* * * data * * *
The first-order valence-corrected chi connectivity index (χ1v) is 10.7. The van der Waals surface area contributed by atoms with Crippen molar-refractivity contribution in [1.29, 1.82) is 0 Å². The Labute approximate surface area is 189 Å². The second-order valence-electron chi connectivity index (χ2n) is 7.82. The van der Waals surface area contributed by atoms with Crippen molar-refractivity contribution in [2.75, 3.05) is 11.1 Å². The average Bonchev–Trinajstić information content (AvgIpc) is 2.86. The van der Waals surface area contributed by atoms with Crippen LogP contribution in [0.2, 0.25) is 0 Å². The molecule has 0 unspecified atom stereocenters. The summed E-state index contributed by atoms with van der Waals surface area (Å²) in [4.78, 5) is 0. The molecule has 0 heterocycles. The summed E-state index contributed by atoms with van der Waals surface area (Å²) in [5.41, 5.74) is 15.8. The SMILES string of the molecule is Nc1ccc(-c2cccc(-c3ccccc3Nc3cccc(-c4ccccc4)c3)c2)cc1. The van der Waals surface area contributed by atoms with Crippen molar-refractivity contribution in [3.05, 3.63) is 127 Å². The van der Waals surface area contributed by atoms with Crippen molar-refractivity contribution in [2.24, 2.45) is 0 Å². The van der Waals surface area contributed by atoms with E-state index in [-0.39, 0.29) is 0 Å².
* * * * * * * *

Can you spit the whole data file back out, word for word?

The first-order valence-corrected chi connectivity index (χ1v) is 10.7. The van der Waals surface area contributed by atoms with Crippen molar-refractivity contribution in [1.29, 1.82) is 0 Å². The Labute approximate surface area is 189 Å². The second-order valence-electron chi connectivity index (χ2n) is 7.82. The van der Waals surface area contributed by atoms with Crippen molar-refractivity contribution in [2.75, 3.05) is 11.1 Å². The average Bonchev–Trinajstić information content (AvgIpc) is 2.86. The van der Waals surface area contributed by atoms with Crippen LogP contribution in [0.2, 0.25) is 0 Å². The molecule has 0 unspecified atom stereocenters. The summed E-state index contributed by atoms with van der Waals surface area (Å²) in [4.78, 5) is 0. The molecule has 0 heterocycles. The summed E-state index contributed by atoms with van der Waals surface area (Å²) in [5.41, 5.74) is 15.8. The SMILES string of the molecule is Nc1ccc(-c2cccc(-c3ccccc3Nc3cccc(-c4ccccc4)c3)c2)cc1. The van der Waals surface area contributed by atoms with Crippen molar-refractivity contribution in [3.05, 3.63) is 127 Å². The van der Waals surface area contributed by atoms with Crippen molar-refractivity contribution in [2.24, 2.45) is 0 Å². The van der Waals surface area contributed by atoms with E-state index in [-0.39, 0.29) is 0 Å².